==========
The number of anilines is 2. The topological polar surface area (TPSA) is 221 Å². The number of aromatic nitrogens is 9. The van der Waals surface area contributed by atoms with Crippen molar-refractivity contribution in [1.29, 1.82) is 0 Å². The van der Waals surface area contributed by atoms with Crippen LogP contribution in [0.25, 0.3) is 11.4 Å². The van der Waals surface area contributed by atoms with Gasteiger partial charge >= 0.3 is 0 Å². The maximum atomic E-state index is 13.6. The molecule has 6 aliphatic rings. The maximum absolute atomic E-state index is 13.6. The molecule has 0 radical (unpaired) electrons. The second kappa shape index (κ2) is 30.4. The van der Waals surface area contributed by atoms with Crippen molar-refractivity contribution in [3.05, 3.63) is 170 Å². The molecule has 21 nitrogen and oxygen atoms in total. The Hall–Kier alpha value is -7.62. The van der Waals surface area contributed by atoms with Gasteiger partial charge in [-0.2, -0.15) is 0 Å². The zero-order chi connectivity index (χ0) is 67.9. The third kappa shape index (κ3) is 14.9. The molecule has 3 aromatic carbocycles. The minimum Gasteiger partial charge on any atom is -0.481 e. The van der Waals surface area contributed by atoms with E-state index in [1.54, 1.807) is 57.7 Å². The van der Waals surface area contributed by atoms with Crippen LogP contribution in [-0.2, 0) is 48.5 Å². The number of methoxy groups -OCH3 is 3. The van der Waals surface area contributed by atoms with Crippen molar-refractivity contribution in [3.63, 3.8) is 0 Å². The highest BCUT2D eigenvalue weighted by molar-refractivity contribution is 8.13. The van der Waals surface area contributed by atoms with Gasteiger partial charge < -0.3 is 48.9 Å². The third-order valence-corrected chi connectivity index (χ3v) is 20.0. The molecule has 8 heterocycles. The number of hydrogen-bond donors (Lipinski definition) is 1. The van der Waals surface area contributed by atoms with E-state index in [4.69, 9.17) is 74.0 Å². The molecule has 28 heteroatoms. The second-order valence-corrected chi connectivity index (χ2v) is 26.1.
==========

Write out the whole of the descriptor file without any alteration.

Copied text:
The number of anilines is 2. The topological polar surface area (TPSA) is 221 Å². The number of aromatic nitrogens is 9. The van der Waals surface area contributed by atoms with Crippen molar-refractivity contribution in [1.29, 1.82) is 0 Å². The van der Waals surface area contributed by atoms with Crippen LogP contribution in [0.25, 0.3) is 11.4 Å². The van der Waals surface area contributed by atoms with Gasteiger partial charge >= 0.3 is 0 Å². The maximum atomic E-state index is 13.6. The molecule has 6 aliphatic rings. The maximum absolute atomic E-state index is 13.6. The molecule has 0 radical (unpaired) electrons. The second kappa shape index (κ2) is 30.4. The van der Waals surface area contributed by atoms with Crippen molar-refractivity contribution in [3.05, 3.63) is 170 Å². The molecule has 21 nitrogen and oxygen atoms in total. The Hall–Kier alpha value is -7.62. The van der Waals surface area contributed by atoms with Gasteiger partial charge in [-0.2, -0.15) is 0 Å². The zero-order chi connectivity index (χ0) is 67.9. The third kappa shape index (κ3) is 14.9. The molecule has 3 aromatic carbocycles. The minimum Gasteiger partial charge on any atom is -0.481 e. The van der Waals surface area contributed by atoms with E-state index in [1.54, 1.807) is 57.7 Å². The van der Waals surface area contributed by atoms with Crippen LogP contribution in [-0.2, 0) is 48.5 Å². The number of methoxy groups -OCH3 is 3. The van der Waals surface area contributed by atoms with Crippen molar-refractivity contribution in [3.63, 3.8) is 0 Å². The highest BCUT2D eigenvalue weighted by molar-refractivity contribution is 8.13. The van der Waals surface area contributed by atoms with Gasteiger partial charge < -0.3 is 48.9 Å². The third-order valence-corrected chi connectivity index (χ3v) is 20.0. The molecule has 8 heterocycles. The number of hydrogen-bond donors (Lipinski definition) is 1. The van der Waals surface area contributed by atoms with E-state index in [4.69, 9.17) is 74.0 Å². The molecule has 28 heteroatoms. The second-order valence-corrected chi connectivity index (χ2v) is 26.1.